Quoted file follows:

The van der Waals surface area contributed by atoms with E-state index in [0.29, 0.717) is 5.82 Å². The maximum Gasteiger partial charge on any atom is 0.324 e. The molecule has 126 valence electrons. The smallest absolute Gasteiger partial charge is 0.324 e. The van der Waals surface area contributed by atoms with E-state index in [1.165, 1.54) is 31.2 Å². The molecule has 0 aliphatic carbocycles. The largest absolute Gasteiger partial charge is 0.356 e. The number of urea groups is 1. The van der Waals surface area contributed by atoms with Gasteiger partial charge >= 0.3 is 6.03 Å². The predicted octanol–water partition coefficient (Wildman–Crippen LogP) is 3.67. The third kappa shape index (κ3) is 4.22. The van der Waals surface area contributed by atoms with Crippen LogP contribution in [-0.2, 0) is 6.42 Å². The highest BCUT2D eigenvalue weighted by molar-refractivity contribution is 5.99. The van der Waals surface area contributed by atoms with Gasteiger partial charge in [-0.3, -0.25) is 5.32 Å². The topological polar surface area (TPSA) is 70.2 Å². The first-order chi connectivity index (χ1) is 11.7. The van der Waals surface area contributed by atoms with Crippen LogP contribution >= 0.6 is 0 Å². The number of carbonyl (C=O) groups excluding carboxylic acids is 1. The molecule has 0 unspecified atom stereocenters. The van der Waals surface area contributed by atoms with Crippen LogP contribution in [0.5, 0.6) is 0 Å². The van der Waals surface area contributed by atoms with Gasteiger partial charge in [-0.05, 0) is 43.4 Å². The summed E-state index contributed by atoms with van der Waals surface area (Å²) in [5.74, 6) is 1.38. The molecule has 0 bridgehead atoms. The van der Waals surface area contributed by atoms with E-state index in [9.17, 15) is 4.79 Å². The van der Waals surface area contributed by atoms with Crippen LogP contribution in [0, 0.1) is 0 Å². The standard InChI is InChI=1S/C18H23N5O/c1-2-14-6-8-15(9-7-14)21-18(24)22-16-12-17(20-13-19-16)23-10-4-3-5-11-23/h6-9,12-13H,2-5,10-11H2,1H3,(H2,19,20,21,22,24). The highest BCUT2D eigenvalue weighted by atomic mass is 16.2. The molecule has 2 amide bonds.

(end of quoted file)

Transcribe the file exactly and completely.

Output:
The van der Waals surface area contributed by atoms with E-state index in [0.29, 0.717) is 5.82 Å². The maximum Gasteiger partial charge on any atom is 0.324 e. The molecule has 126 valence electrons. The smallest absolute Gasteiger partial charge is 0.324 e. The van der Waals surface area contributed by atoms with E-state index in [1.165, 1.54) is 31.2 Å². The molecule has 0 aliphatic carbocycles. The largest absolute Gasteiger partial charge is 0.356 e. The number of urea groups is 1. The van der Waals surface area contributed by atoms with Gasteiger partial charge >= 0.3 is 6.03 Å². The predicted octanol–water partition coefficient (Wildman–Crippen LogP) is 3.67. The third kappa shape index (κ3) is 4.22. The van der Waals surface area contributed by atoms with Crippen LogP contribution in [-0.2, 0) is 6.42 Å². The highest BCUT2D eigenvalue weighted by molar-refractivity contribution is 5.99. The van der Waals surface area contributed by atoms with Gasteiger partial charge in [-0.3, -0.25) is 5.32 Å². The topological polar surface area (TPSA) is 70.2 Å². The first-order chi connectivity index (χ1) is 11.7. The van der Waals surface area contributed by atoms with Crippen LogP contribution >= 0.6 is 0 Å². The number of carbonyl (C=O) groups excluding carboxylic acids is 1. The molecule has 0 unspecified atom stereocenters. The van der Waals surface area contributed by atoms with Crippen LogP contribution in [0.5, 0.6) is 0 Å². The van der Waals surface area contributed by atoms with Gasteiger partial charge in [-0.05, 0) is 43.4 Å². The summed E-state index contributed by atoms with van der Waals surface area (Å²) in [5.74, 6) is 1.38. The molecule has 0 bridgehead atoms. The van der Waals surface area contributed by atoms with E-state index in [9.17, 15) is 4.79 Å². The van der Waals surface area contributed by atoms with Crippen LogP contribution in [0, 0.1) is 0 Å². The standard InChI is InChI=1S/C18H23N5O/c1-2-14-6-8-15(9-7-14)21-18(24)22-16-12-17(20-13-19-16)23-10-4-3-5-11-23/h6-9,12-13H,2-5,10-11H2,1H3,(H2,19,20,21,22,24). The highest BCUT2D eigenvalue weighted by atomic mass is 16.2. The molecule has 2 amide bonds.